Garrucha is primarily a small fishing village and an industrial port in the east of the province of Almería in southern Spain, making it an excellent base for exploring the area. I’ve never seen a place that amalgamates these two features with a holiday location so successfully. It could be said that Garrucha grows on you, but I feel that a better description would be that you grow into Garrucha.
The city’s main beaches overlook the industrial port. This sounds horrendous, but you really don’t notice it’s there and the local authorities keep the place just as it should be. The fishing port is in full view and a pleasure to behold while fishermen repair their nets and generally tinker about; it really adds to the ambiance of the village. I should add that all the photo’s were taken on an ordinary winter’s morning in January!
On Fridays, Garrucha holds its weekly market in the streets just off the seafront, where locals purchase fresh fruit and vegetables of every description from local growers. In addition, there are fresh flowers, honey, clothes, olives and nuts amid a myriad of other things, with the hustle and bustle all being part of the experience.
The Waterfront Promenade
It’s very relaxing to stroll down the Paseo del Malecón, especially in the evening when all the restaurants are open and everyone is out and about on this waterfront promenade. It’s reputed to date to the 1860s and have over 150 palms along its length—the small gardens are always a joy to see. There are also monuments along the promenade, such as one dedicated to local fisherman, and the white marble balustrade that lines much of the walk is another special feature. There are various exhibits at certain times of the year and, of course, the fiestas are something that cannot be missed, with music and dancing going on well into the night. Like many things in Spain, there is no charge and all visitors are made to feel as welcome as the locals.
Refreshments and Dining
There are many bars and restaurants throughout Garrucha, but the vast majority are Spanish, a feature that maintains Garrucha’s identity and charisma. It knows what it is and is proud of it, and quite rightly so. It’s all too common to see the identity of a small Spanish village lost to rows upon rows of English bars and ‘greasy spoon’ diners. Garrucha is known for its seafood and there are many establishments where you can eat excellent food at sensible prices.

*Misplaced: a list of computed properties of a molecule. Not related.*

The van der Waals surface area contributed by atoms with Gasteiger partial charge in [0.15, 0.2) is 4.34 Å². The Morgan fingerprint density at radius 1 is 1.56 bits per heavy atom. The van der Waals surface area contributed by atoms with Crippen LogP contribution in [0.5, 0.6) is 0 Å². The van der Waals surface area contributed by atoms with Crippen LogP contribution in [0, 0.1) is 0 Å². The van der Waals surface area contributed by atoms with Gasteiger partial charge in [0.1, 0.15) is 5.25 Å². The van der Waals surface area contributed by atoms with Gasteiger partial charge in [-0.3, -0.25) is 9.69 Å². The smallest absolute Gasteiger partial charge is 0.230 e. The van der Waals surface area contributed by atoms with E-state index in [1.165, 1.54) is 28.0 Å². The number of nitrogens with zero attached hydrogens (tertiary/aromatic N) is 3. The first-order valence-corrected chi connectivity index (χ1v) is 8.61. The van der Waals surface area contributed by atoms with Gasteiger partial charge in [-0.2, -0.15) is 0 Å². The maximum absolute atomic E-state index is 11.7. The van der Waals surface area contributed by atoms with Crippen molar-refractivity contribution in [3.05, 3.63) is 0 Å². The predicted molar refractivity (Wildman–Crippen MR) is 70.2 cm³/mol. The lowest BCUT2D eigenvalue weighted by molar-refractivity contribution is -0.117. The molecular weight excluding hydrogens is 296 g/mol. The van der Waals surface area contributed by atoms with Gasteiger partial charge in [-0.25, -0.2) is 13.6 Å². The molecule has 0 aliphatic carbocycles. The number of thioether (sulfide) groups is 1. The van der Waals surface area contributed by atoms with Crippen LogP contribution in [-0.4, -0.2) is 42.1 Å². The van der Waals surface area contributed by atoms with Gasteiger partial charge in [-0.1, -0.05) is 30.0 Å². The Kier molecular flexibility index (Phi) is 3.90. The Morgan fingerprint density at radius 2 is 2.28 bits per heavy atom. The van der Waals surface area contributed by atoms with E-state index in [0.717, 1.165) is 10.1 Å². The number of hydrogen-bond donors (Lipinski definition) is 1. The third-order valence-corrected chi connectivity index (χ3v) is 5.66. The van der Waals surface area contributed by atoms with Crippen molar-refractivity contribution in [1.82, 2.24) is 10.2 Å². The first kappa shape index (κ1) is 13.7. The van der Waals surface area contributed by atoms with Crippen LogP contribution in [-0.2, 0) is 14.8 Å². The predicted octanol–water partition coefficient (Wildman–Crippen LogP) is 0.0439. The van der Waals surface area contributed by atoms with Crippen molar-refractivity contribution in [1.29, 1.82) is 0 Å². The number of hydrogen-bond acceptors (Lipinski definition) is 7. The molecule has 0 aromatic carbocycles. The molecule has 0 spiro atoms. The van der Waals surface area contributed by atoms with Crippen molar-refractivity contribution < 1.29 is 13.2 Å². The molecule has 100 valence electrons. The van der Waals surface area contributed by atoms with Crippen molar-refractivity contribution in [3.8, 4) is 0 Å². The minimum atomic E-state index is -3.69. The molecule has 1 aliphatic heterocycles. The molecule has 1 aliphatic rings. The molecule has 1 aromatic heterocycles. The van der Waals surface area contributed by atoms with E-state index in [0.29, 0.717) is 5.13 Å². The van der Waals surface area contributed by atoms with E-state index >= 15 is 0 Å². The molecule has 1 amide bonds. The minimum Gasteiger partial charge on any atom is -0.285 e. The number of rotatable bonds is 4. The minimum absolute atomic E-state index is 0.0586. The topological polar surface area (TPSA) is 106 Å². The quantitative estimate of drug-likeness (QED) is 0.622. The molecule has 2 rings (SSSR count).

El Castillo de Jesús de Nazareno now houses the Maritime Museum. There’s only a small entrance fee, and it’s extremely interesting. Once inside, you can go to the top of El Castillo and enjoy the commanding view. The building, which is just as interesting as the museum itself, once defended this coast from pirate attacks, was the home of the Customs Officer and later the Guardia Civil.
Garrucha also has a strong mining background being, involved in silver, iron and lead. Evidence of this can be seen all around the village and in the immediate surrounding area. Exploring the local countryside will uncover many interesting buildings, tunnels, shafts and caves; the good weather making this just that little bit more enjoyable.
Garrucha is very Spanish and to be able to speak a little Spanish eases the way enormously. Visitors nowadays seem to expect everyone to speak English, and this often comes across in their manner resulting in frustration. It may be worth remembering that you are in someone else’s country and it is, if nothing else, polite to make an effort. You will find the Spanish extremely polite and if you make a little effort with their language, you will find them accommodating and helpful.
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I visited last year and liked it very much, as well as nearby Mojacar. I applaud what you say about learning at least a few words of the language. That applies to all countries. A smile and ‘how are you’ in the local language opens hearts and doors.